Brachial plexus injury

The mechanisms of injury are the same as for any peripheral nerve (see Types of trauma and the nature of nerve injury).

Birth injuries

Birth injuries include Erb's palsy due to damage to the upper trunk of the brachial plexus, Klumpke's paralysis due to damage to the lower trunk of the brachial plexus (C8 and T1; resulting from the arm being held up while traction is applied to the body during a breech delivery), and paralysis of the whole arm as a result of severe birth trauma.

Adolescents and adults

In adolescents and adults the most common cause is severe traction on the brachial plexus, resulting most frequently from a motorbike or motor vehicle accident. The trauma may result in damage to any part of the plexus but severe traction may result in tearing of the arachnoid and dura with nerve root avulsion from the spinal cord.


The management involves determination of the exact neurological injury, particularly the part of the brachial plexus involved (The brachial plexus passing through the cervicobrachial junction. (Reproduced with permission from Kaye AH. Essential Neurosurgery. 3rd ed. Oxford: Blackwells; 2005.)). A Horner's syndrome is evidence there has been avulsion of the nerve roots from the spinal cord.

The brachial plexus passing through the cervicobrachial junction. (Reproduced with permission from Kaye AH. Essential Neurosurgery. 3rd ed. Oxford: Blackwells; 2005.)

A magnetic resonance imaging scan may show the pseudomeningocele, characteristic of nerve root avulsion. Electrical studies provide useful baseline studies for future comparison. It is reasonable to obtain these studies 8 weeks after the injury.

There is debate concerning the indications for surgical intervention for closed brachial plexus injuries in adults. In general there is little benefit from exploration of the plexus in closed injuries although some surgeons do advocate exploration approximately 4 months after the injury if clinical and electrical evidence shows the lesion to be complete. If the injury is improving there is no indication for surgery and management includes intensive physiotherapy and mobilisation of the joints. There is no place for surgery if there is evidence of nerve root avulsion from the cord.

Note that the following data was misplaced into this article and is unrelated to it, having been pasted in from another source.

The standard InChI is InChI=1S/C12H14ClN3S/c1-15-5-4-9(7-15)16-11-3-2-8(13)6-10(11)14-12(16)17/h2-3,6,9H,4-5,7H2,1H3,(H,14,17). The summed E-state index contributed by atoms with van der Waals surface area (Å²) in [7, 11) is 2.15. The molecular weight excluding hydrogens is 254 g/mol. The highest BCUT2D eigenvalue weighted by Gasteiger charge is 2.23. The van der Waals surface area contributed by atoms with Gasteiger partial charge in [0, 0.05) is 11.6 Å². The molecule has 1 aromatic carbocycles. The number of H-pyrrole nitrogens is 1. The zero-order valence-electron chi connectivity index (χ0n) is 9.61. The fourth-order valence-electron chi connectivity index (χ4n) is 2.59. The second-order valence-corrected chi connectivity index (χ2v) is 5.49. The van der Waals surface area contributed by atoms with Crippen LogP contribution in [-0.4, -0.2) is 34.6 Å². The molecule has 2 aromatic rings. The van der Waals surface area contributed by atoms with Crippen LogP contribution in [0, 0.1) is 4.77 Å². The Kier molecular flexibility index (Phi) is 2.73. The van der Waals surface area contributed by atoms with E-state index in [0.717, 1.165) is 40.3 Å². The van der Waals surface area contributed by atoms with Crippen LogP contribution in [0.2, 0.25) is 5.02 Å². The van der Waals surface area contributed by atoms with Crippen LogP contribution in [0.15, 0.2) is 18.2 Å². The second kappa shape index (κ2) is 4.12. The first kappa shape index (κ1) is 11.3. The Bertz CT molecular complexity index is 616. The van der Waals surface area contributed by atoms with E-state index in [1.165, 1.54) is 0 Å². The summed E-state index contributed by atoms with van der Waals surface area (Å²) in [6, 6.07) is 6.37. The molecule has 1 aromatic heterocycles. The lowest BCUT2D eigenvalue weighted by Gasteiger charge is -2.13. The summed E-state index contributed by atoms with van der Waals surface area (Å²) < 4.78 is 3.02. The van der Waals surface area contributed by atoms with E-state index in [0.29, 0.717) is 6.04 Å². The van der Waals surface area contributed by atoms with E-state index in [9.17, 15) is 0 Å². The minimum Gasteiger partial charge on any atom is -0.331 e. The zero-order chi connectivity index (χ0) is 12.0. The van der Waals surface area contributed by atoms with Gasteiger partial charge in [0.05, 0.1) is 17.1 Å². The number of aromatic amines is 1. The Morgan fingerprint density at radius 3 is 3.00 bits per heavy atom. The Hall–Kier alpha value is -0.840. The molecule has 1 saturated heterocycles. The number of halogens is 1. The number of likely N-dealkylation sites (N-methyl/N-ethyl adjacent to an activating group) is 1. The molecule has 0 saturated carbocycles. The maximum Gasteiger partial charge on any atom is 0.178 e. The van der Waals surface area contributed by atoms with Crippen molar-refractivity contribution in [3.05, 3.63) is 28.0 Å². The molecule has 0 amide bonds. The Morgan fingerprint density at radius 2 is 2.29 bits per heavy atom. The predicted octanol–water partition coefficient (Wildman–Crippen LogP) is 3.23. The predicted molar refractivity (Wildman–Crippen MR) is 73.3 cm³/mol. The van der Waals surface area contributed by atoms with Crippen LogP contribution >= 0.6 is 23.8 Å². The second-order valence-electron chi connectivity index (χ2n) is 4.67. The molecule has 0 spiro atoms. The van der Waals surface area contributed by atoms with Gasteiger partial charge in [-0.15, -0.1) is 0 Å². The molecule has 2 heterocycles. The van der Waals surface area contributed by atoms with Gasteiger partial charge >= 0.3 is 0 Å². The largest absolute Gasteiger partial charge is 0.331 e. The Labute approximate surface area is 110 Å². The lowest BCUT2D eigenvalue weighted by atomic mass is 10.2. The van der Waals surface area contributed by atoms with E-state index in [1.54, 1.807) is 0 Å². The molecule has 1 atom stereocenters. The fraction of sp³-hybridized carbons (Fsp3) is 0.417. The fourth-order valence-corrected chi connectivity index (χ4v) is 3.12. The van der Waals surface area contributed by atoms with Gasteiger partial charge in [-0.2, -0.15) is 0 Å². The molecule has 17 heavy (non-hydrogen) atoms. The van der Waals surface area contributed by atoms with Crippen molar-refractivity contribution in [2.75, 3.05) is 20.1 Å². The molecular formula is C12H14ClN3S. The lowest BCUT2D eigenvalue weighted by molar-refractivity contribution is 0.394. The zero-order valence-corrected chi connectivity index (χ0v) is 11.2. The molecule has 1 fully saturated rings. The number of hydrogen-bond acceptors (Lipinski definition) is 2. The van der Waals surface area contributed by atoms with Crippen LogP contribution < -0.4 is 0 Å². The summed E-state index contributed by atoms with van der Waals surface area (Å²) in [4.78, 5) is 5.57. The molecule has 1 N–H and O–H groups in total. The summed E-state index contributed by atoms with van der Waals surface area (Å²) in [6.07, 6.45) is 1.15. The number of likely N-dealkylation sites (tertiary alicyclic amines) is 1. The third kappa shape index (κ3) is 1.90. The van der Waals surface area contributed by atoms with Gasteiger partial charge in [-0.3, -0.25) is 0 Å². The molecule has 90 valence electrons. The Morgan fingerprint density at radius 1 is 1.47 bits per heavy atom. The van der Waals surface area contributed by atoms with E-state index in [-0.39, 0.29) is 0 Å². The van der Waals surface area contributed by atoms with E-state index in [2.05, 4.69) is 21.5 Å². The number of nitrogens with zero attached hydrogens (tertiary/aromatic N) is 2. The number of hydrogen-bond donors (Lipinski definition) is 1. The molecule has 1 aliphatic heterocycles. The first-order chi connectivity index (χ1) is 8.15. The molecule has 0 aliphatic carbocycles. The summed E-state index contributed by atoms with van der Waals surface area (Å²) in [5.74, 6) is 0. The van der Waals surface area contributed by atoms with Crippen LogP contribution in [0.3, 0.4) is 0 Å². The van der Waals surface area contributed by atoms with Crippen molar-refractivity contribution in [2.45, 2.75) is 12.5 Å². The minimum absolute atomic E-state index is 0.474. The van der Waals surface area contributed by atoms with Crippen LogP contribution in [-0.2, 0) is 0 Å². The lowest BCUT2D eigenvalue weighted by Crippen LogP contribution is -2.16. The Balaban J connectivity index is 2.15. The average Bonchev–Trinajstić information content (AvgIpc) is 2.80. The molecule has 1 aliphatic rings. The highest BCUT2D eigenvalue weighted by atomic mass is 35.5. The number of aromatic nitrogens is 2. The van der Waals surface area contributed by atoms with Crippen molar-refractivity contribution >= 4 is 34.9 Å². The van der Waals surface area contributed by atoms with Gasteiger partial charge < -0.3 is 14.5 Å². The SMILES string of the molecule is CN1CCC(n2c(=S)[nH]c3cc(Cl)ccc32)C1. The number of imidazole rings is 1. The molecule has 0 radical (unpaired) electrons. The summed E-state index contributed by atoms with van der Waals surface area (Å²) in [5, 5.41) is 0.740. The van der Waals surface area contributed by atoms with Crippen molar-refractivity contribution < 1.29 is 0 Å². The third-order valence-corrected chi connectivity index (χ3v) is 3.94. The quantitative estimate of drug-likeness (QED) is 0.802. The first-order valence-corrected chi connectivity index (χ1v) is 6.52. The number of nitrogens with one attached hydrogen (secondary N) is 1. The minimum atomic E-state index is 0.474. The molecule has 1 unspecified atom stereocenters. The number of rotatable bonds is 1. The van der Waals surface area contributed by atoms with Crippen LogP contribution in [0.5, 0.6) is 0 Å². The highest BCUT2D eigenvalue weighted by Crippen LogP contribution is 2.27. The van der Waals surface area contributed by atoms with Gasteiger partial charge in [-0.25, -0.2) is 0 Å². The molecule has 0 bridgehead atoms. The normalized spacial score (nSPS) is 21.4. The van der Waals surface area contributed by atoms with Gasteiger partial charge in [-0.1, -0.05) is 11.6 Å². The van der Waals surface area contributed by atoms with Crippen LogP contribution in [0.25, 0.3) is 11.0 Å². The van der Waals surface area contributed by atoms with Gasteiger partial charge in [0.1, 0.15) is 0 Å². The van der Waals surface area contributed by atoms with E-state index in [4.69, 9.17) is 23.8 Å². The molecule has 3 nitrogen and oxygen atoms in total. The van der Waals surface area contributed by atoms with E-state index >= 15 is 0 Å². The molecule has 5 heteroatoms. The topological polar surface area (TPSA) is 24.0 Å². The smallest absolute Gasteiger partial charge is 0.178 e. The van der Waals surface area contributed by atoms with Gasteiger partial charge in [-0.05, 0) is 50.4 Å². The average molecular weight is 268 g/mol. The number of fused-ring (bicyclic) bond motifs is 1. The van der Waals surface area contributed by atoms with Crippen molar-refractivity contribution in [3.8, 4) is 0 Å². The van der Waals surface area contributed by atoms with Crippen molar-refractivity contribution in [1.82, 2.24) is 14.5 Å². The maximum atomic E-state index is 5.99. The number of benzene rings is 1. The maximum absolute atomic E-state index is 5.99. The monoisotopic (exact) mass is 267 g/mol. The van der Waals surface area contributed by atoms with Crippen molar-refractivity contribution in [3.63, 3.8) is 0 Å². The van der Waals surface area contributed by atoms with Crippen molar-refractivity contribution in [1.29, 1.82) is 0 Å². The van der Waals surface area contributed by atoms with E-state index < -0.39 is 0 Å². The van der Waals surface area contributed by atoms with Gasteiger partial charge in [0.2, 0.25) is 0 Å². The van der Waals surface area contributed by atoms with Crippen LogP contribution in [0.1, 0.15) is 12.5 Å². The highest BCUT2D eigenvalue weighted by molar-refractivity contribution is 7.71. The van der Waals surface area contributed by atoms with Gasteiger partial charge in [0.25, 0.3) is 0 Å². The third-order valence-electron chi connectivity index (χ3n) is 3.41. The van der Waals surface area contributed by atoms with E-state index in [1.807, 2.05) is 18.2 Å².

Peripheral nerve entrapment

Entrapment neuropathies occur particularly when nerves pass near joints. Less common forms of entrapment neuropathies may lie at a distance from a joint. Entrapment neuropathies (the more common ones are shown in bold) shows a list of the common and less frequent entrapment neuropathies.

Carpal tunnel syndrome

This is by far the most common nerve entrapment and women are affected four times more frequently than men.


The carpal tunnel is a fibro-osseous tunnel on the palmar surface of the wrist (The carpal tunnel, just distal to the wrist. (Reproduced with permission from Kaye AH. Essential Neurosurgery. 3rd ed. Oxford: Blackwells; 2005.)). The dorsal and lateral walls consist of the carpal bones, which form a crescentric trough. A tunnel is made by the fibrous flexor retinaculum, which is attached to the pisiform and hook of the hamate medially and the tuberosity of the scaphoid and crest of the trapezium laterally. The contents of the tunnel are the median nerve, flexor tendons of the flexor digitorum superficialis, flexor digitorum profundus and flexor pollicis longus.

The carpal tunnel, just distal to the wrist. (Reproduced with permission from Kaye AH. Essential Neurosurgery. 3rd ed. Oxford: Blackwells; 2005.)


The initial symptoms occur in women during pregnancy and in both sexes when they are performing unusual strenuous work with their hands, although the features of carpal tunnel syndrome may present at any stage throughout the adult years. There are a number of systemic conditions that are associated with and that may predispose to carpal tunnel syndrome:

  • pregnancy and lactation
  • contraceptive pill
  • rheumatoid arthritis
  • myxoedema
  • acromegaly.

Any local condition around the wrist joint that decreases the size of the carpal tunnel will also predispose to carpal tunnel syndrome. These include a ganglion, tenosynovitis, unreduced fractures or dislocations of the wrist or carpal bones, and any local arthritis.

Clinical features

The principal clinical features of carpal tunnel syndrome are pain, numbness and tingling.

The pain, which may be described as burning or aching, is frequently felt throughout the whole hand and not just in the lateral three digits. There is often a diffuse radiation of the pain up the forearm to the elbow and occasionally into the upper arm. The symptoms are particularly worse at night, and on awakening the patient has to shake the hand to obtain any relief.